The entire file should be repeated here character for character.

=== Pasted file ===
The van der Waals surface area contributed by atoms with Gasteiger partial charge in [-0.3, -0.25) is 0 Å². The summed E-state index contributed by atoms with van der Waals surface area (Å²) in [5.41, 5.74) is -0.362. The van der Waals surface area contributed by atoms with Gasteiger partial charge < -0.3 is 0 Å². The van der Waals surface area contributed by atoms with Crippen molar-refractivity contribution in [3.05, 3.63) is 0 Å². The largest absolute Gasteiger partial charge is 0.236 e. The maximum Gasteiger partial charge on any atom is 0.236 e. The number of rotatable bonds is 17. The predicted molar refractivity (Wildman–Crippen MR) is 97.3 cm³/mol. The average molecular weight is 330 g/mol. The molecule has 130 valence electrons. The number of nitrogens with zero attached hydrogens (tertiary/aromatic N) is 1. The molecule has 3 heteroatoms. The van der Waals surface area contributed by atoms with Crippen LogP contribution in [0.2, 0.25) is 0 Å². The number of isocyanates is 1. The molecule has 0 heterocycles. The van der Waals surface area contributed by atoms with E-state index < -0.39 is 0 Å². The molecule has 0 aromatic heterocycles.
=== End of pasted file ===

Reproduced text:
The van der Waals surface area contributed by atoms with Gasteiger partial charge in [-0.3, -0.25) is 0 Å². The summed E-state index contributed by atoms with van der Waals surface area (Å²) in [5.41, 5.74) is -0.362. The van der Waals surface area contributed by atoms with Gasteiger partial charge < -0.3 is 0 Å². The van der Waals surface area contributed by atoms with Crippen molar-refractivity contribution in [3.05, 3.63) is 0 Å². The largest absolute Gasteiger partial charge is 0.236 e. The maximum Gasteiger partial charge on any atom is 0.236 e. The number of rotatable bonds is 17. The predicted molar refractivity (Wildman–Crippen MR) is 97.3 cm³/mol. The average molecular weight is 330 g/mol. The molecule has 130 valence electrons. The number of nitrogens with zero attached hydrogens (tertiary/aromatic N) is 1. The molecule has 3 heteroatoms. The van der Waals surface area contributed by atoms with Crippen LogP contribution in [0.2, 0.25) is 0 Å². The number of isocyanates is 1. The molecule has 0 heterocycles. The van der Waals surface area contributed by atoms with E-state index < -0.39 is 0 Å². The molecule has 0 aromatic heterocycles.